The Canadian Nuclear Society and the National Hockey League are conducting annual meetings this week at the Queen Elizabeth Hotel. One can only hope the nuclear folks are devoting more energy to progress than those who freeze pucks.
The general mood of "If we can't solve it this week, it's a long summer" is not a popular one with Peter O'Malley, president of the Washington Capitals.
"You can't jeopardize the other franchises by putting things off and letting the schedule hangup continue," O'Malley said Today. "Fifteen per cent of our customers come in group sales and you can't wait until Oct. 1 to sell tickets for an Oct. 5 game."
O'Malley, who would also like to finalize the Capitals' 15-game television schedule, has a date next week with Brian O'Neill, executive director of the NHL and the league's schedule maker, hoping he can get things moving. But if merger or retrenchment remain possibilities after these meetings, the schedule cannot be finalized.
Despite his impatience, O'Malley is finding this visit more pleasurable than some in the past.
"Two years ago I felt like a leper," O'Malley said. "I'd wave to somebody and he'd disappear around a corner. If somebody did talk to me, he'd say something like, 'Well, are you going to be able to operate next year.'
"Now everything is positive. People come up and talk about our increase in attendance, and our agreement with Hershey, and our TV package. Our marketing setup has everybody looking up to us."
O'Malley is on the promerger side of the burgeoning dispute over whether to welcome World Series Association members into the brotherhood.
"I have a presumption for it if the terms are satisfactory," O'Malley said with the politician's care for phrasing. But he also endorsed the statement of Atlanta's Thomas Cousins, who said, "Its going to happen sometime - next year, two years, 15 years. It's just a question of how much money you want to lose in the meantime."
Toronto's Harold Ballard took the opposite view, saying, "There won't be any merger. There are seven or eight against it. Why become partners with guys leaving a sinking ship? Four teams here are in trouble. Let's put our own teams back on their feet. The league has never been in worse shape."
Alan Eagleson, executive director of the NHL Players' Association, said, "Before or simultaneously with expansion the league has to settle the problems of Pittsburgh, Atlanta, St. Louis, Cleveland and Denver. There are 100 jobs at stake and we need assurances they won't disappear. The credibility of the league can't afford a midseason collapse, and it could result unless these teams are stabilized or given the opportunity to close the gap with the Montreal Canadiens."
Eagleson said the NHL's most critical problem was "finding ways to get people in the buildings." The Players' Association, which met in Bermuda last week, proposed several ways to accomplish this, including equalization of competition through an 18-player list and $100 waiver transfers for all others, a wild-card playoff setup and realignment into two nine-team division with most games against divisional foes.
Under the players' proposal, Washington would be grouped with the two New York teams. Philadelphia, Boston, Atlanta, Chicago, Pittsburgh and Cleveland.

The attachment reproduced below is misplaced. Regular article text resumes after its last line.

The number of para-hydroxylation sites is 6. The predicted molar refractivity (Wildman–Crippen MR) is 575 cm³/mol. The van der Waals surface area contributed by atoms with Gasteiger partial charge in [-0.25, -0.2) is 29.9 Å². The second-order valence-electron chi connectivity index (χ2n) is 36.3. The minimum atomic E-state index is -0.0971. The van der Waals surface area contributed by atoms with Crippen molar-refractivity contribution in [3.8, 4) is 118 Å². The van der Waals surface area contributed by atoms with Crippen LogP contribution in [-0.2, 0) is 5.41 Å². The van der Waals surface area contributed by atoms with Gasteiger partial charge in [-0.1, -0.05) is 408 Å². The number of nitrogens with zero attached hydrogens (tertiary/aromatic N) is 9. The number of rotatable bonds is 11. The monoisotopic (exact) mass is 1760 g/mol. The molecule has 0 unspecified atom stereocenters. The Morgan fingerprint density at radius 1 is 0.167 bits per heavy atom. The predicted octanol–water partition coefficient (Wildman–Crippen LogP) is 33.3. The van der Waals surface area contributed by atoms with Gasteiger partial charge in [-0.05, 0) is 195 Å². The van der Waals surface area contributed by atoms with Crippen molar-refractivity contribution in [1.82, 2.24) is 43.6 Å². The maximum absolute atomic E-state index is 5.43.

The players unanimously endorsed a number of sensible rules changes, including one to eliminate a two-line offside if the player taking the pass follows the puck over the red line. This would put a greater emphasis on speed and mobility and eliminate a lot of whistles. As an indicator of response to the players' suggestions, it was probably accurate, because it lost, 10-8.
"Montreal was for it," said Washington general manager Max McNab, a strong proponent, "and that's a problem. Some teams are automatically against anything if Montreal's for it."
Eagleson, as usual, was less diplomatic.
"It's too bad the rules committee meeting can't be on TV," Eagleson said, "and let the vested interests e heard. They're making decisions on whether this will help Montreal or this won't help Toronto, instead of thinking what will help hockey."
The intraleague draft, scheduled Tuesday, has been indefinitely postponed until the governors have wrestled with the other equalization proposals. There's a chance the amateur draft, set for June 14, will be put back, too, unless some decision are reached here.
Eagleson has invited the owners to meet with the player representatives in Chicago on June 23-24 to hammer out changes to the collective bargaining agreement.
"We have to get the 18 governors and 18 player representatives in a room and work things out," Eagleson said. "That's what we did in 1975 to get the collective bargaining agreement."
In that tradition, Eagleson and Montreal general manager Sam Pollack departed for a private talk.
Earlier, asked about hockey's difficulties, Pollock said, "From Montreal's point of view things aren't too bad right now." And, on the possibility of Montreal's helping the have-nots: "It's not going to happen. This is like any other business. You don't give half your staff and half your circulation to a failing newspaper."
Pollack is not opposed to expansion.
"I'd like to see anybody come in who can help the league," he said. "My philosophy has always been that it doesn't cost anything to listen. Nothing's forever and ever."
Except the discussions at NHL governors' meetings.